Four final rules on school nutrition and wellness recently announced by the Obama administration are poised to improve the health of US children. The rules carry out provisions of the Healthy, Hunger-Free Kids Act (HHFKA), passed in 2010. (http://bit.ly/2b4om8C).
The new rules include standards for healthy snacks and food or beverage marketing during the school day. The nutritional quality of snacks sold during the school day must now be consistent with science-based improvements that have already been made to school breakfast and lunches. For example, snacks must be whole grain-rich or have as the first ingredient a fruit, vegetable, dairy product, or protein food, or contain at least one-fourth cup of fruits or vegetables. The changes also make it easier for schools with high poverty rates to participate in free breakfast and lunch programs, and update the state administration review process for monitoring federally funded school meal programs. More than 18 000 US schools in impoverished areas participate in these programs, which provide meals and snacks for 8.5 million students.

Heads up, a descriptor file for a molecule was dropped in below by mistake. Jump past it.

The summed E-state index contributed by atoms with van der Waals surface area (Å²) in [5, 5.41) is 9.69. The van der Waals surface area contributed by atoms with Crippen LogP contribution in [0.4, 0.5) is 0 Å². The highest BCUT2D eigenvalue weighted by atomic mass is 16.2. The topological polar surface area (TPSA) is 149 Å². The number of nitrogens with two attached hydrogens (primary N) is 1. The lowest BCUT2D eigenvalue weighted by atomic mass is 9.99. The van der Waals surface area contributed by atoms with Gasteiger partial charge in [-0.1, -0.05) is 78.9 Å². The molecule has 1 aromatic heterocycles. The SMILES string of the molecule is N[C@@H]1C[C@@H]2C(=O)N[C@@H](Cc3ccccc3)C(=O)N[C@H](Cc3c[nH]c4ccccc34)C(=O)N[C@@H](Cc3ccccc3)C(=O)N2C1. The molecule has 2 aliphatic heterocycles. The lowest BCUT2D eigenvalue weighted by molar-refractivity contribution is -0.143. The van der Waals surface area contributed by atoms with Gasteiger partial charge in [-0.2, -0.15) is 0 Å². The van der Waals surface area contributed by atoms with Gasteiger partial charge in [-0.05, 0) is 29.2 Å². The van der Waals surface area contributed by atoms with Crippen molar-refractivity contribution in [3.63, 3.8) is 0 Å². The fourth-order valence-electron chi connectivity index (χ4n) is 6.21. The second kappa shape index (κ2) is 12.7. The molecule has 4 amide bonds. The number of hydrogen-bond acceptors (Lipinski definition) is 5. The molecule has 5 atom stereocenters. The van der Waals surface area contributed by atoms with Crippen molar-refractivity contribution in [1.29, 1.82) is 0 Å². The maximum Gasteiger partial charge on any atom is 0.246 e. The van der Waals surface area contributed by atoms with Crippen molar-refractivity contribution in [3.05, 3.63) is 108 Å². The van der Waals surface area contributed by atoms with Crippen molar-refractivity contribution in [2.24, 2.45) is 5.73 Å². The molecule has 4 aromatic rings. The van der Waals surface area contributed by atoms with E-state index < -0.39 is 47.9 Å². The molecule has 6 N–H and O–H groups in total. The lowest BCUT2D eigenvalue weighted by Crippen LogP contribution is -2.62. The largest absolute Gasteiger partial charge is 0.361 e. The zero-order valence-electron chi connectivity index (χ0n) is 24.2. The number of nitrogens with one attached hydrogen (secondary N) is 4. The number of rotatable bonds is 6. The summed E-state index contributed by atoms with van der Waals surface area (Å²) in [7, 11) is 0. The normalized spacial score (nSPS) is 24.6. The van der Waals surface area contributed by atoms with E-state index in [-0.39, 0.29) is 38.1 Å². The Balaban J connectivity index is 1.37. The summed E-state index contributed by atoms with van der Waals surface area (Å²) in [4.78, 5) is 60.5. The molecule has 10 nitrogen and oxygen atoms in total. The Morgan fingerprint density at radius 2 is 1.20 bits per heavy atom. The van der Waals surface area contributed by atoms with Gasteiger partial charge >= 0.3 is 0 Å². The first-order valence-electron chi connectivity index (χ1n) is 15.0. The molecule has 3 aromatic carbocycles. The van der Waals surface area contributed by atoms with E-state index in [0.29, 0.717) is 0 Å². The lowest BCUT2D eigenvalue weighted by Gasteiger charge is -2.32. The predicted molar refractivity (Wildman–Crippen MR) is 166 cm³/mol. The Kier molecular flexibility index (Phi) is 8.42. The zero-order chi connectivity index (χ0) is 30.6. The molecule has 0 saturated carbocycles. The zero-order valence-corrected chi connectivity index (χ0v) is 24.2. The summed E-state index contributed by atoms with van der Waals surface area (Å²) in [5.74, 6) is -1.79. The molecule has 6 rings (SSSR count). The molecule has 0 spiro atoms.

Abbasi J. Final Rules for School Nutrition. JAMA. 2016;316(12):1249. doi:10.1001/jama.2016.13573